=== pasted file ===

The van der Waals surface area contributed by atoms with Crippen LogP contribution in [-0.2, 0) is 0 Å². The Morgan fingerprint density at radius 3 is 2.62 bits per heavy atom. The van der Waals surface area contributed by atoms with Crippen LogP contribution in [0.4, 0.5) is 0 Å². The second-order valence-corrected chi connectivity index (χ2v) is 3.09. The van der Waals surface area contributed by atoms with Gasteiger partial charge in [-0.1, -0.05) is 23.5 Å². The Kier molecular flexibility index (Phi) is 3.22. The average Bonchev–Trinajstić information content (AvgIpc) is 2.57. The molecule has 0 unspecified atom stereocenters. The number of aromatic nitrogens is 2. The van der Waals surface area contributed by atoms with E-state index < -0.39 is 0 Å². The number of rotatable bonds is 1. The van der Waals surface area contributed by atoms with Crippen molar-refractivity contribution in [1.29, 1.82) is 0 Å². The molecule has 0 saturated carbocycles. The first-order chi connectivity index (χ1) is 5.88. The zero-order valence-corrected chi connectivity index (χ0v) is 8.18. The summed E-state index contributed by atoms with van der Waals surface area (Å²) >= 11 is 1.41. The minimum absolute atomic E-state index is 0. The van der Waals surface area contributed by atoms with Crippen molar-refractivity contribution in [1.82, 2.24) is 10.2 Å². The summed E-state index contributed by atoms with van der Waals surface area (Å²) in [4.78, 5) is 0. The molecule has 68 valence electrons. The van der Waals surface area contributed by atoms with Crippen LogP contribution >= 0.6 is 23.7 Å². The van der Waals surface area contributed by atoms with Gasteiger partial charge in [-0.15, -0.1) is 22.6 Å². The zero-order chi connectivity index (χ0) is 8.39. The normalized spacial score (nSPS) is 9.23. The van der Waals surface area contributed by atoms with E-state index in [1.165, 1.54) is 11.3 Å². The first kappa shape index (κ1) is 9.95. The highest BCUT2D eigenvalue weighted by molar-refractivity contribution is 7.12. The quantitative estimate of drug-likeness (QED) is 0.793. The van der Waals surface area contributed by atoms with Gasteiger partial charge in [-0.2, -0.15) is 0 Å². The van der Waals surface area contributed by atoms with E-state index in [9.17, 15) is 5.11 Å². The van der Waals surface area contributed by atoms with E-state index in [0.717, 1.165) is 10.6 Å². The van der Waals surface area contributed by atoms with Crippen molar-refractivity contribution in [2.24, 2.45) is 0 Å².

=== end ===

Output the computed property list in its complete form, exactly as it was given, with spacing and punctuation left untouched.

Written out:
The van der Waals surface area contributed by atoms with Crippen LogP contribution in [-0.2, 0) is 0 Å². The Morgan fingerprint density at radius 3 is 2.62 bits per heavy atom. The van der Waals surface area contributed by atoms with Crippen LogP contribution in [0.4, 0.5) is 0 Å². The second-order valence-corrected chi connectivity index (χ2v) is 3.09. The van der Waals surface area contributed by atoms with Gasteiger partial charge in [-0.1, -0.05) is 23.5 Å². The Kier molecular flexibility index (Phi) is 3.22. The average Bonchev–Trinajstić information content (AvgIpc) is 2.57. The molecule has 0 unspecified atom stereocenters. The number of aromatic nitrogens is 2. The van der Waals surface area contributed by atoms with E-state index < -0.39 is 0 Å². The number of rotatable bonds is 1. The van der Waals surface area contributed by atoms with Crippen molar-refractivity contribution in [1.29, 1.82) is 0 Å². The molecule has 0 saturated carbocycles. The first-order chi connectivity index (χ1) is 5.88. The zero-order valence-corrected chi connectivity index (χ0v) is 8.18. The summed E-state index contributed by atoms with van der Waals surface area (Å²) >= 11 is 1.41. The minimum absolute atomic E-state index is 0. The van der Waals surface area contributed by atoms with Crippen molar-refractivity contribution in [1.82, 2.24) is 10.2 Å². The summed E-state index contributed by atoms with van der Waals surface area (Å²) in [4.78, 5) is 0. The molecule has 68 valence electrons. The van der Waals surface area contributed by atoms with Crippen LogP contribution >= 0.6 is 23.7 Å². The van der Waals surface area contributed by atoms with Gasteiger partial charge in [-0.15, -0.1) is 22.6 Å². The zero-order chi connectivity index (χ0) is 8.39. The normalized spacial score (nSPS) is 9.23. The van der Waals surface area contributed by atoms with E-state index in [1.165, 1.54) is 11.3 Å². The first kappa shape index (κ1) is 9.95. The highest BCUT2D eigenvalue weighted by molar-refractivity contribution is 7.12. The quantitative estimate of drug-likeness (QED) is 0.793. The van der Waals surface area contributed by atoms with Gasteiger partial charge in [-0.2, -0.15) is 0 Å². The van der Waals surface area contributed by atoms with E-state index in [9.17, 15) is 5.11 Å². The van der Waals surface area contributed by atoms with E-state index in [0.717, 1.165) is 10.6 Å². The van der Waals surface area contributed by atoms with Crippen molar-refractivity contribution in [2.24, 2.45) is 0 Å².